Applying their models to TTM predictions:
Freeman et al. (2012) interpreted their first experiment as showing that simple flanker substitution (where responses are based on, but not necessarily identical to, a flanker chosen at random) cannot account for letter-similarity effects in crowding, which is consistent with our results. Moreover, using their mixture modeling technique, we determined that flanker substitution could at most account for 72% of responses in our mongrel experiment, compared to the 55% found by Freeman et al. (2012). 
Similarly, using the mixture model from their experiment 2, we found simple substitution to account for at most 84% of trials. These results, taken together, suggest that substitution cannot be a full account of crowding. While our percentages attributable to substitution are higher than those found in the original study, it is important to keep in mind that the mixture model maximizes the role of substitution in fitting the data; only trials for which it is impossible for substitution to explain are attributed to pooling. We still reach the same conclusion about simple substitution; in other words, if our model were a subject in their experiment, they would have drawn qualitatively the same conclusions (if quantitatively different) as they did when looking at actual behavioral data. 
Do different visual features crowd in concert or independently?
If the atoms of crowding are not whole letters, as discussed in the previous subsection, what aspects of the stimuli are encoded prior to crowding (i.e., loss of location information or computation of summary statistics)? Greenwood et al. (2012) designed a set of experiments to determine which visual processing stage is responsible for crowding. One natural question to ask is whether different features of a stimulus, say position and orientation, are treated independently or bound together when crowding occurs. In a substitution-style model, in which some amount of recognition occurs (bars vs. corners vs. shapes and so on) prior to loss of position information, more binding implies that crowding operates at a later stage. Similarly, some models suggest that features of discrete items are identified and then averaged, producing crowding. The complexity of the feature measured and then averaged may suggest something about the stage at which crowding occurs. Thus, for both substitution and averaging classes of models, how much binding occurs gets at the important question of where in visual processing the mechanisms of crowding operate. One should note, however, that for models measuring image statistics rather than features of discrete items, the connection between amount of binding and stage of visual processing is not as straightforward. As we will see in our mongrels, a rich set of image statistics can capture a fair amount of information about feature binding even when that information is not explicitly encoded, much as the statistics capture some information about letter identity without explicit encoding of said identity.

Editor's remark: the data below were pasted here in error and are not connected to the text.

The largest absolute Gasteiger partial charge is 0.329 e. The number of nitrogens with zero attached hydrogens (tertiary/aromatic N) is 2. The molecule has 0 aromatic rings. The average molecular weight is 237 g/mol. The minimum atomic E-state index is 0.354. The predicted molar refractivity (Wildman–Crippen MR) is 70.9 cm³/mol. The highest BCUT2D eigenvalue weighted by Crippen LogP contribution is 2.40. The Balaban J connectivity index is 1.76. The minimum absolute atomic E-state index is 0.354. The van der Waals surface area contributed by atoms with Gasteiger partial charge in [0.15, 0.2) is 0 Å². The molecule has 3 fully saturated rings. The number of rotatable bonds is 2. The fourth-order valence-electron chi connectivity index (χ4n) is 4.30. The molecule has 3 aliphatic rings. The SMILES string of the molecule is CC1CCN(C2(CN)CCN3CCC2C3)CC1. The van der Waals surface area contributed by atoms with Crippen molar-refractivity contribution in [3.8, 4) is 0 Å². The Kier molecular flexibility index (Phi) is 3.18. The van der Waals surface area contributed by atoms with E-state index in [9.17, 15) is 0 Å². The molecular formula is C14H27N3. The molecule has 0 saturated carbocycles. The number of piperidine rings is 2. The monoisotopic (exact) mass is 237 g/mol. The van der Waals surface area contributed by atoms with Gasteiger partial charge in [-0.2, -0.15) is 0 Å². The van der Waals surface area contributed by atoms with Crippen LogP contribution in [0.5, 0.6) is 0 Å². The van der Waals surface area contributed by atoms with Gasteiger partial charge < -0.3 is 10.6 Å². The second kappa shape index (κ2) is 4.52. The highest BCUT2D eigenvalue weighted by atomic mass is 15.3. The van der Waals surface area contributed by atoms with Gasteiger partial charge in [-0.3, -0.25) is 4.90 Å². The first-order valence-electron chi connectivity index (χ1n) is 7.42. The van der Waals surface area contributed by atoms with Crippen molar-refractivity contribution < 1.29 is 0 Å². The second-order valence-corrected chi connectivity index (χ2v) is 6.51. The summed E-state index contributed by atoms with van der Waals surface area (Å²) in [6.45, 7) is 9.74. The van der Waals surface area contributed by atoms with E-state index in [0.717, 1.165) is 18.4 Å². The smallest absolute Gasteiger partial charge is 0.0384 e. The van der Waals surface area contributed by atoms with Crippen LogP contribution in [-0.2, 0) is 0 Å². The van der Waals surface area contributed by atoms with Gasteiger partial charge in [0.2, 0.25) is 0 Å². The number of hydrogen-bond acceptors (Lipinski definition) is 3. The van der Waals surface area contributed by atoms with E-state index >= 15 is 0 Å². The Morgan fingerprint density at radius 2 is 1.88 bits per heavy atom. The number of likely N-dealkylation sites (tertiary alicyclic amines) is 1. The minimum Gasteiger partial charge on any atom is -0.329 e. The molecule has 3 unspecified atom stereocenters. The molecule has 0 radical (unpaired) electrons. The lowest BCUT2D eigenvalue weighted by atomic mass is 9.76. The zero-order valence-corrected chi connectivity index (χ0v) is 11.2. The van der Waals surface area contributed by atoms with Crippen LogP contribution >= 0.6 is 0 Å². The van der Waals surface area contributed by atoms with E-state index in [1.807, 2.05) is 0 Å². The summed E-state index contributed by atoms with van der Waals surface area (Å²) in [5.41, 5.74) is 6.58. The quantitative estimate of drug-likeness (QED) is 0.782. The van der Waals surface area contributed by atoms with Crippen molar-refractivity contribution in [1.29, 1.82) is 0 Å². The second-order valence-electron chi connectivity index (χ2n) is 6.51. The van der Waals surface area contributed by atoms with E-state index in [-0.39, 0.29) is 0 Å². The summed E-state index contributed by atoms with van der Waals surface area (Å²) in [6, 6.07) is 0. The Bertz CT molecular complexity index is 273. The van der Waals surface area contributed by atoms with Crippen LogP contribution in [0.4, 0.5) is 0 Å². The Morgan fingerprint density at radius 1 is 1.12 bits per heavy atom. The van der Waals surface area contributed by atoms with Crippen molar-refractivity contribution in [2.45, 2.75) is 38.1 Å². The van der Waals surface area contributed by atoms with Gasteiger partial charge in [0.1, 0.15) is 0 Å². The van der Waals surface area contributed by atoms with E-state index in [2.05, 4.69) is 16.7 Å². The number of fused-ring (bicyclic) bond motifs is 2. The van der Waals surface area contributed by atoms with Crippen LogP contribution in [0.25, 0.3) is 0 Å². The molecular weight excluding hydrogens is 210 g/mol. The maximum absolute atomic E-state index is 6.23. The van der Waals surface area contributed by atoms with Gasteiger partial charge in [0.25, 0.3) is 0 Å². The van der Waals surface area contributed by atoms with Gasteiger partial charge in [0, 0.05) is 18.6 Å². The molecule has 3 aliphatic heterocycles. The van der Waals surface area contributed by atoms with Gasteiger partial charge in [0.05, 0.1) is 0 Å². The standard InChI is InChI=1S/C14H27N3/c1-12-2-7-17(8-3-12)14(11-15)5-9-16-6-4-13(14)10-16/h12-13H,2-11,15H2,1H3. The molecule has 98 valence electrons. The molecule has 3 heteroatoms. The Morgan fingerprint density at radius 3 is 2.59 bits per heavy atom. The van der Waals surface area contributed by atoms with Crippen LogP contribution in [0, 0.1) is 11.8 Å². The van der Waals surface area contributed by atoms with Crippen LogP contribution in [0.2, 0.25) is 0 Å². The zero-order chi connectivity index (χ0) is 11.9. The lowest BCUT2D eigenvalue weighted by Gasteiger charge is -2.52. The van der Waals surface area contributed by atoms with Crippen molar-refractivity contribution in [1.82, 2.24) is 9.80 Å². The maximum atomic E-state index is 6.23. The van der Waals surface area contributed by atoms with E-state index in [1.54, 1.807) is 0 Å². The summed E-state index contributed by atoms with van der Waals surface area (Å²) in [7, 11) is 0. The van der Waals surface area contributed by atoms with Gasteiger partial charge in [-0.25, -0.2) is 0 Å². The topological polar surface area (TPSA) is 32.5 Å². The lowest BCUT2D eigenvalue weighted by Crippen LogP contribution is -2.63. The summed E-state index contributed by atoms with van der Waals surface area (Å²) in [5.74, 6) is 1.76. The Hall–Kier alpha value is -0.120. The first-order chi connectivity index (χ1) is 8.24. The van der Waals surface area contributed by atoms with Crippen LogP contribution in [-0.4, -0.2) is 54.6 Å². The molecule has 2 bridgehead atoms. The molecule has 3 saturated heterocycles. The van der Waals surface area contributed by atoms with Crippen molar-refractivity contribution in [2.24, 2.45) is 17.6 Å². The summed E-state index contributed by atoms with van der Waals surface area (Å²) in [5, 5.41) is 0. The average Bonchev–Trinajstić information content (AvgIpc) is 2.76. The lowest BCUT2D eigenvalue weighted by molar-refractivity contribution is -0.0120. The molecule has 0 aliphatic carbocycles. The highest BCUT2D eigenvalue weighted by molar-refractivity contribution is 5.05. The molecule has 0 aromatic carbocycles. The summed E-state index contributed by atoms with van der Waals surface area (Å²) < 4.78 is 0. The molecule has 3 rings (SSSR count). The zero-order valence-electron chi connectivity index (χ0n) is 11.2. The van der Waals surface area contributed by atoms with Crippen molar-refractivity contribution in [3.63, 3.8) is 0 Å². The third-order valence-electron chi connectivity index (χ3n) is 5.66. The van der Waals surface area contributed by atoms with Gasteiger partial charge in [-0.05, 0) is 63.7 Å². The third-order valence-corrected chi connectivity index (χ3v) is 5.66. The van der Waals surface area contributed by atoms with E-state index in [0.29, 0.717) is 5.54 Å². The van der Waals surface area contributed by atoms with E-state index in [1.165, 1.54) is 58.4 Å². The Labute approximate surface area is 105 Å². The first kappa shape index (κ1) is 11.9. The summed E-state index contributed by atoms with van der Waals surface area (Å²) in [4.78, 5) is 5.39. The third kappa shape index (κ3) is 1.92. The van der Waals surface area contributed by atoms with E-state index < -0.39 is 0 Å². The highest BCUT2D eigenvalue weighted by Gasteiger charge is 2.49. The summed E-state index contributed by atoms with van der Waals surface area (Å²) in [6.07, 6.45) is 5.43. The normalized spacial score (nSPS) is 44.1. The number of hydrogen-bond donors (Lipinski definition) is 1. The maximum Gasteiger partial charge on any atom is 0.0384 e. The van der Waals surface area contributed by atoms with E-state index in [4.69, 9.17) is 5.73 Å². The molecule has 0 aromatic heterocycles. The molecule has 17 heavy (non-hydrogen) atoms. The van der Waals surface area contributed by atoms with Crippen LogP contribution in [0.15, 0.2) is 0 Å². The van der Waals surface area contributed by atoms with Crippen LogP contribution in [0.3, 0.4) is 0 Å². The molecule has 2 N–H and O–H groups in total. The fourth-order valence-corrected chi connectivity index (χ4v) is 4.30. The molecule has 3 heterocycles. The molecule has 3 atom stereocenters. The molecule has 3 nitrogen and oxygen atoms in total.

Greenwood et al. (2012) fitted two models to their data. In both, crowding (i.e., averaging) mechanisms either operated on a given trial or they did not, in a way that depends probabilistically on the stimulus. In one model, this gating occurred for position and orientation features independently. In the other, whether or not orientation crowded also gated whether position crowded. They found that the latter model in which one gate controlled crowding for both features better fit the data. This result led them to the conclusion that binding of features occurs prior to the mechanisms of crowding. Here we compare the fits of their two models to our mongrel data and ask whether TTM would have led to the same conclusion. 
Their experiment
Greenwood et al. (2012) presented triplets of cross-like symbols in subjects' periphery in their experiment 4 (Figure 3A, B). On each trial, one cross-like target was flanked by two other cross-like symbols, and subjects were to report the relative position and orientation of the target crossbar (above or below the midline? tilted clockwise or counterclockwise?). In some conditions, the orientation of the target and flanker were close to zero, thus inducing strong crowding (±10°; Figure 3A). In other conditions, it was very different from zero, thus inducing only weak crowding (±40°; Figure 3B). The strength of crowding as a function of orientation difference between target and flanker was determined separately in their experiment 1. By changing the level of orientation crowding independently of position crowding, Greenwood et al. (2012) argued that they could test whether crowding in one dimension induces it in the other, or whether they crowd independently. (In what follows, strong and weak crowding refer to experimental conditions, not performance.) 
Figure 3
 
(A, left) An example stimulus from Greenwood et al. (2012) displaying strong crowding and a difference in both position and orientation between target and flankers (both-differ condition). Orientations of the target and flankers (target at 5°, flankers at −10°) are relatively close to zero. The correct response to the orientation and position (relative to the vertical bar's midpoint) of the center crossbar in this case would be “clockwise and below.” (A, right) Two of the corresponding mongrels. Notice that the orientation of the center object becomes ambiguous in the left mongrel and swaps with a flanker in the right mongrel. (B, left) Example from the weak crowding condition for which both position and orientation differ. Correct response to these stimuli would also be “clockwise and below.” The orientation difference between target and flankers is large here (target at 35°, flankers at −40°). (C–F) The average data over four subjects (bars) along with averaged model fits (circles and triangles). Each subplot corresponds to a particular relationship between target and flankers, just as in Greenwood et al. (2012). The different colors are different types of responses the subjects made. Within each plot, the bars are grouped according to the orientation of the target. Notice that subjects tend to make position errors when the target and flankers differ in position (D). They make orientation errors only when orientation is different (E) by a small amount (±10°, strong crowding) but not when orientation differs greatly (±40°, weak crowding). In the case where both position and orientation differ (F), subjects tend to make errors in both features under strong crowding. When crowding is weak, though, subjects get both features correct most often. The model fits in the last plot (F) show that the independent model (solid triangles) predicts more position errors than the data show. The joint model (white circles), however, correctly predicts a greater number of correct responses than position errors in this case.